Senator Flanagan Welcomes Mrs. New York State 2007 To Albany To Unveil Domestic Violence Legislation

John J. Flanagan

April 24, 2007

Senator John Flanagan (2nd Senate District) welcomed Smithtown resident and reigning Mrs. New York United States 2007 Lori Donaudy to Albany as he introduced a comprehensive package of legislation aimed at protecting the victims of domestic violence. The announcement was made just prior to Senate action on several important pieces of legislation that will enhance protections for domestic violence victims.

"Domestic violence victims need to know that New York State is serious about protecting their right to leave any situation where abuse is involved," said Senator Flanagan. "The legislation we are unveiling today will help us provide these victims with the ability to take control of their lives and the assurance that they are not alone in this battle. I applaud Mrs. Donaudy for having the courage to speak on behalf of all victims and for working with us to make the changes that are necessary."

As a former victim of domestic violence, Mrs. Donaudy has worked tirelessly to raise awareness of domestic violence by raising funds for Joe Torreā€™s Safe at Home Foundation and speaking publicly about her experience.

"The time is long overdue for the topic of domestic violence to emerge from a 'hidden, taboo discussion' to an open, nationwide conversation about its devastating impact on society," said Mrs. Donaudy. "Domestic violence victims are most often made to feel embarrassed and shamed into a corner of silence, which only results in further empowerment of the perpetrators to continue their torment without consequence, or government intervention. Giving voice to the abused, from the most privileged in our society to the least, will help send a message that everyone has rights under the law to live life free of the enslaved feeling that domestic abuse breeds, which is unconstitutional at its very core."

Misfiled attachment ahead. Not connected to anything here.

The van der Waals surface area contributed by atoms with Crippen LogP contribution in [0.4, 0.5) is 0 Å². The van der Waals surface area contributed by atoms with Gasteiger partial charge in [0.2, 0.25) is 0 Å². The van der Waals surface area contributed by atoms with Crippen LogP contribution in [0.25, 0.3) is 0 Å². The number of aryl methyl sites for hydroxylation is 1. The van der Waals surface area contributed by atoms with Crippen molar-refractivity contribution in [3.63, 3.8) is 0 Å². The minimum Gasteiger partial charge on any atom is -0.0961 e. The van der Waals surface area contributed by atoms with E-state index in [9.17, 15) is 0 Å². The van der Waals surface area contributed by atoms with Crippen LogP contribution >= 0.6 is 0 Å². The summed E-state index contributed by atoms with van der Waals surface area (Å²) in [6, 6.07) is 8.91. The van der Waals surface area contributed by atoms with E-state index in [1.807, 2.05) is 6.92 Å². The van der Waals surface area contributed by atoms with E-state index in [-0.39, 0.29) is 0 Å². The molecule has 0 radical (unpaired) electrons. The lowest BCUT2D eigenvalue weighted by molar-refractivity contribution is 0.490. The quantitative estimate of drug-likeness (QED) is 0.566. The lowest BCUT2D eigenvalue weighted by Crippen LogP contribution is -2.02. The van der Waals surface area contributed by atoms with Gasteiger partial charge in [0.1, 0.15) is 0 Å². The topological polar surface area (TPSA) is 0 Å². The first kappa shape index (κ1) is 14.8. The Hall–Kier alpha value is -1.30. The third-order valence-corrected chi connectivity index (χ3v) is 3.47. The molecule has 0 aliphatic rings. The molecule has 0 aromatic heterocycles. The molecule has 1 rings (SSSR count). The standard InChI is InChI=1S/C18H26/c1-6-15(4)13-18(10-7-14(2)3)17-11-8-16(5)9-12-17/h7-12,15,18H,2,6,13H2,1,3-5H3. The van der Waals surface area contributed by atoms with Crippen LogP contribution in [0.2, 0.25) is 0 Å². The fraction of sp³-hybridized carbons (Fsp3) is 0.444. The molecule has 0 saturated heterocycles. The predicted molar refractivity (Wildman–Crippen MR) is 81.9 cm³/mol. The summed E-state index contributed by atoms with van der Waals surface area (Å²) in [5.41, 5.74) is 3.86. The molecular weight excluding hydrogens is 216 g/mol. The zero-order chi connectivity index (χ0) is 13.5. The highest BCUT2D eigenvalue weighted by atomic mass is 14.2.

The first two pieces of the package that passed are aimed at protecting minors from the pain of witnessing domestic abuse. Studies indicate that children who witness domestic violence exhibit more aggressive behavior, depression, anxiety, low self-esteem, and low cognitive, verbal and motor skills.

These two measures would strengthen existing law by providing enhanced penalties for abusers who abuse their partner in front of a minor and allow for greater punishment for those who disregard the impact their actions may have on any innocent minors.

In addition, Senator Flanagan was successful in gaining Senate passage of legislation he sponsored that will allow courts to issue orders of protection for a period of time beyond that currently authorized or a permanent order of protection for domestic violence victims and those who have been stalked.

Senator Flanagan also supported Senate passage of legislation that will authorize family courts to issue orders of protection for witnesses called to testify in family court. This will allow witnesses in these cases to feel some peace of mind when they testify on behalf of a domestic violence victim and will allow more victims the ability to leave their dangerous situation.

Senator Flanagan also announced that the Senate will soon be working on legislation that will:

> require a court, when issuing a temporary order of protection, to suspend a firearm license, and order the immediate surrender of all firearms if the individual has been previously convicted of violating an order or protection by inflicting physical injury upon someone;

> permit the use of closed-circuit television for the victims of alleged domestic violence to testify in court; and

> allow electronic filing of orders of protection.

These efforts further advance the protection for abuse victims set out by the Senate which resulted in the recent passage of two important pieces of legislation that:

> includes stalking by technological means -- including illegal wiretapping, cell phones, caller ID, the Internet, GPS, and any other type of tracking device -- as an element of the current crimes of stalking in the first, second, and third degrees;

> adds victims of domestic violence to the list of protected classes who shall not be discriminated against by an employer in terms of hiring or employment practices.

"This push to enhance the protection of domestic violence and stalking victims will bring more attention to this serious problem and will allow those who are currently being abused to know that they have rights. We need to pass these laws and make sure that no one stays in a relationship that is abusive. The women who have their trust violated by abusers need to know that they have a right to a better life and that the law is on their side," concluded Senator Flanagan.